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A Dozen Medical Schools In Haiti Train Doctors Not Recognized By The State


These unqualified doctors sometimes practice in remote parts of the country outside of established standards and principles

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Out of a list of 24 medical schools in Haiti, only six are recognized by the Ministry of Public Health and Population. The information comes from Dr. Evans Vladimir Larsen, head of the Directorate of Training and Development in Health Sciences (DFPSS) at the MSPP (ministry of public health).

The faculties authorized to teach medicine in the country are an integral part of the following universities: Notre-Dame d’Haïti, Lumière, State University of Haiti, Quisqueya, Royale d’Haïti and the Dr. Aristide Foundation.

“The seventh faculty of medicine which will soon receive recognition from the MSPP is a consortium. Three university institutions (Royale, Episcopal d’Haiti, Mont-Everest) have come together to share their resources and to form a faculty of medicine” says Dr. Larsen.

However, unapproved structures are known to all. Five years ago, Guivens Charles joined the Faculty of Medicine of the University of Saint-François d’Assise d’Haïti (USFAH). This fifth year medical student and his comrades know full well that the institution does not have the recognition of the MSPP to work in this field.

The faculties in the same situation as the USFAH annually put on the market a hundred doctors who do not have a document authorizing them to practice medicine or to carry out a medical specialty in Haiti or abroad.

A Glimmer of Hope

USFAH is on its first attempt. Guivens Charles is part of its first cohort of medical students. Charles hopes his faculty will have state recognition long before he finishes his studies.

“The university keeps us informed of the progress of the file within the MSPP. We were all aware of the ministry’s recommendations for legal recognition” he said.

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Among the requirements, the MSPP calls for a laboratory, qualified teachers, and a standard library whether virtual or physical. “Everything is already ready” said Guivens Charles, looking confident.

AyiboPost tried unsuccessfully to get in touch with USFAH officials.

The USFAH class has already completed several internships in hospitals across the country. “Several protests would have already been organized against the leaders of the USFAH, if we were not aware of the steps and progress” says Charles.

The Complexity Of The Problem

Several factors push the MSPP not to recognize the existence of a faculty that teaches medicine in Haiti. The hospital internship, the limited courses, the lack of a modern laboratory, and incomplete medical education are, among others, indicators which the MSPP relies on to make its decision. Very often, these elements are taken lightly when creating these faculties.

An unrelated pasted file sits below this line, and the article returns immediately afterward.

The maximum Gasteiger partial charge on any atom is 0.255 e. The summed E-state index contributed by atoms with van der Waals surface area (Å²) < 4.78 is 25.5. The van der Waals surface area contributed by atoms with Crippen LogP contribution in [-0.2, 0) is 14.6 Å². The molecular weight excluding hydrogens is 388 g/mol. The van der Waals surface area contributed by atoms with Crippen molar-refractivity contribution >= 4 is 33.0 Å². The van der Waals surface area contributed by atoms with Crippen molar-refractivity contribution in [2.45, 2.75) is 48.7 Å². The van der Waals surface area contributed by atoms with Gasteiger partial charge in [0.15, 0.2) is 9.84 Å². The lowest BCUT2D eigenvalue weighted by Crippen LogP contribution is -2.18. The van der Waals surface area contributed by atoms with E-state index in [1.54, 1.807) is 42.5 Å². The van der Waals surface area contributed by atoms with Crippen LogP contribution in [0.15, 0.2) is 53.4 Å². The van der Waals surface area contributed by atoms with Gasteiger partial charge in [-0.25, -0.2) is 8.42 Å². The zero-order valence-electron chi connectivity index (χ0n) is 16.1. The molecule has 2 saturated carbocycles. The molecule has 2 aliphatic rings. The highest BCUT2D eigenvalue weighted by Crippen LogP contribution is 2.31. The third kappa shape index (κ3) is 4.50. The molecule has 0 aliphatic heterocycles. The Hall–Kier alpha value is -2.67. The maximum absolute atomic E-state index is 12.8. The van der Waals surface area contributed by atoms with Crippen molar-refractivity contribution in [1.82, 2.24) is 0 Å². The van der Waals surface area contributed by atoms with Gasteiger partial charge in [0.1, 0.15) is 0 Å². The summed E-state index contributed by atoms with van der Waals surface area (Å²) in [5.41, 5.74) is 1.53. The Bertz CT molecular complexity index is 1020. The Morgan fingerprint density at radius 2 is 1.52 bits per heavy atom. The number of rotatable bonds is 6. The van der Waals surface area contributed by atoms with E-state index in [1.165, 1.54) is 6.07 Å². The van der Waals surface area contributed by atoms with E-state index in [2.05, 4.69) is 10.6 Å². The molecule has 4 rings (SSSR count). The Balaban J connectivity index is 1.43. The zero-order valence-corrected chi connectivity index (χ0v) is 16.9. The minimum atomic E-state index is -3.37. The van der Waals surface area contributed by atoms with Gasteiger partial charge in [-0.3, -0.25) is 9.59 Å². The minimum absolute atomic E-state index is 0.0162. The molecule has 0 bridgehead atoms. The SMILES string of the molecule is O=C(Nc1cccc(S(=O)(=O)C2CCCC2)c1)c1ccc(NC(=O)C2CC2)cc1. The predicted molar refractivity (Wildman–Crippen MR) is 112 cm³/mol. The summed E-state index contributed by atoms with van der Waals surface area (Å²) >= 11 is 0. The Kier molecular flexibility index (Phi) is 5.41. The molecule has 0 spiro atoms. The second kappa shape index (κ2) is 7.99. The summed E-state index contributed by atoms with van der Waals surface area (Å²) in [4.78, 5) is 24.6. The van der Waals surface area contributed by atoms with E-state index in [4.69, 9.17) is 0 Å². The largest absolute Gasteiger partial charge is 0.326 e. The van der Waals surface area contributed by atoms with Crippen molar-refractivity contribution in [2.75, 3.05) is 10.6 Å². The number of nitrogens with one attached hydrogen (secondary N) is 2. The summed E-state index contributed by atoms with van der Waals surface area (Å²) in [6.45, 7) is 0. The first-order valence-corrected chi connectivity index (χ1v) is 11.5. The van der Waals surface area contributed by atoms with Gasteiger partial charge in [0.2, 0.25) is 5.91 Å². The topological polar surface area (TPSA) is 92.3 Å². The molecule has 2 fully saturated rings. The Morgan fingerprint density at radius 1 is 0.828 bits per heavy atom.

According to gynecologist Evans Vladimir Larsen, the MSPP does not deliver authorizations or operating permits to higher education institutions in Haiti. “It is the DFPSS which provides them with a document recognizing their ability to teach medicine according to the standards defined by the MSPP” he says.

Private faculties in Haiti are primarily companies registered with the Ministry of Commerce and Industry (MCI). They also hold an authorization from the MCI and the General Tax Directorate (DGI) authorizing them to operate.

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“These are entities that have some form of legal coverage. They begin medical education in their institution even before submitting an application for recognition to the ministry. It is then that the MSPP can see that they do not meet all the conditions for recognition” says Larsen.

The MSPP cannot shut down these institutions that illegally teach medicine in Haiti. Why? Because the MSPP does not have the power to cancel all the permits that the system has already delivered, continues the head of the DFPSS. “Not recognizing them is the only way the MSPP can counter them. You can only pressure them into compliance through recognition” says Dr. Larsen.

In this sense, the end of studies diplomas delivered by these entities do not have legal recognition from the MSPP. “It’s a lost investment. Students who have frequented these institutions have great difficulty being admitted as a doctor in a hospital. Most of them work as quack doctors in remote parts of the country” adds Evens Vladimir Larsen.

Emmanuel Moïse Yves

Journaliste à AyiboPost. Communicateur social. Je suis un passionnné de l'histoire, plus particulièrement celle d'Haïti. Ma plume reste à votre disposition puisque je pratique le journalisme pour le rendre utile à la communauté.


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